Co-cultural theory is a framework designed to provide insight into the communication behaviors of individuals with little societal power. Generated primarily from the research of Mark Orbe, cocultural theory focuses on how culture and power affect communication. The theory focuses on various segments of society that have traditionally been described as being a part of subcultural or minority groups. This theory prefers the term cocultural group. Initially, the theory focused on people of color; women; persons with disabilities; gay, lesbian, or bisexual persons; and those from a lower socioeconomic status. More recently, researchers have used the theory to study other groups, including the homeless, first-generation college students, immigrants, and international students.

The core concepts of co-cultural theory emerged from a series of qualitative studies designed to study communication processes from the perspective of those historically marginalized in social structures. These foundational studies drew on the ideas of muted group and standpoint theories and used a phenomenological methodology to gather descriptions of everyday communication inductively. In particular, the theory is based on a specific set of assumptions and related factors that help individuals understand how co-cultural group members use different practices (strategies) that are part of a larger communication orientation.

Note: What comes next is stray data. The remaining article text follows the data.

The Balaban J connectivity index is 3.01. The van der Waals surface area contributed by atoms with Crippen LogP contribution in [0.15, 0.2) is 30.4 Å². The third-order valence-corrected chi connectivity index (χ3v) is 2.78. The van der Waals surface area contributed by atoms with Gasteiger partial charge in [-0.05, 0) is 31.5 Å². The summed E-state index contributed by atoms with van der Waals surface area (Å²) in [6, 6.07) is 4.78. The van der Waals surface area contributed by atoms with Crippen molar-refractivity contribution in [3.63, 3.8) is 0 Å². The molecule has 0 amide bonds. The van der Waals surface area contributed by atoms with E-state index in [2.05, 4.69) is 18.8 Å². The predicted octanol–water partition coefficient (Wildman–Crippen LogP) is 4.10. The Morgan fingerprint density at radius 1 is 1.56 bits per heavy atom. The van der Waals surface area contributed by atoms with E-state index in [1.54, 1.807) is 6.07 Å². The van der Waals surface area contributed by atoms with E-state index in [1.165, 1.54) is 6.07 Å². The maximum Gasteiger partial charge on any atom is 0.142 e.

Co-cultural theory is based on five assumptions, each of which reflects a foundational idea found in muted group or standpoint theory. The first assumption states that a hierarchy of power exists in each society whereby certain groups of people have greater access to power than others do. In the United States, dominant group members include men, European Americans, able-bodied persons, heterosexuals, and those in the middle or upper
class. The second assumption is based on the idea that dominant group members occupy most positions of power throughout society; these positions of influence are used to create and maintain societal structures that inherently benefit their interests. The third assumption of co-cultural theory explores how the reality of dominant group power impacts members of nondominant groups. In particular, it states that dominant group members’ societal structures work overtly and covertly against individuals whose cultural realities are different from the cultural realities of those in power. The fourth assumption acknowledges the differences that exist within and between different co-cultural groups; however, it simultaneously recognizes the similarities that also exist within and across groups that occupy similar social positions. The fifth, and final, assumption states that co-cultural group members will be more aware of the importance of strategically adopting communication behaviors that help them negotiate dominant societal structures. Such behaviors will vary within, and across, different co-cultural groups.

Littlejohn, Stephen W and Karen A.Floss. (2009). Encyclopedia of Communication Theory.USA:SAGE.

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Gayes Mahestu
Edwina Ayu Kustiawan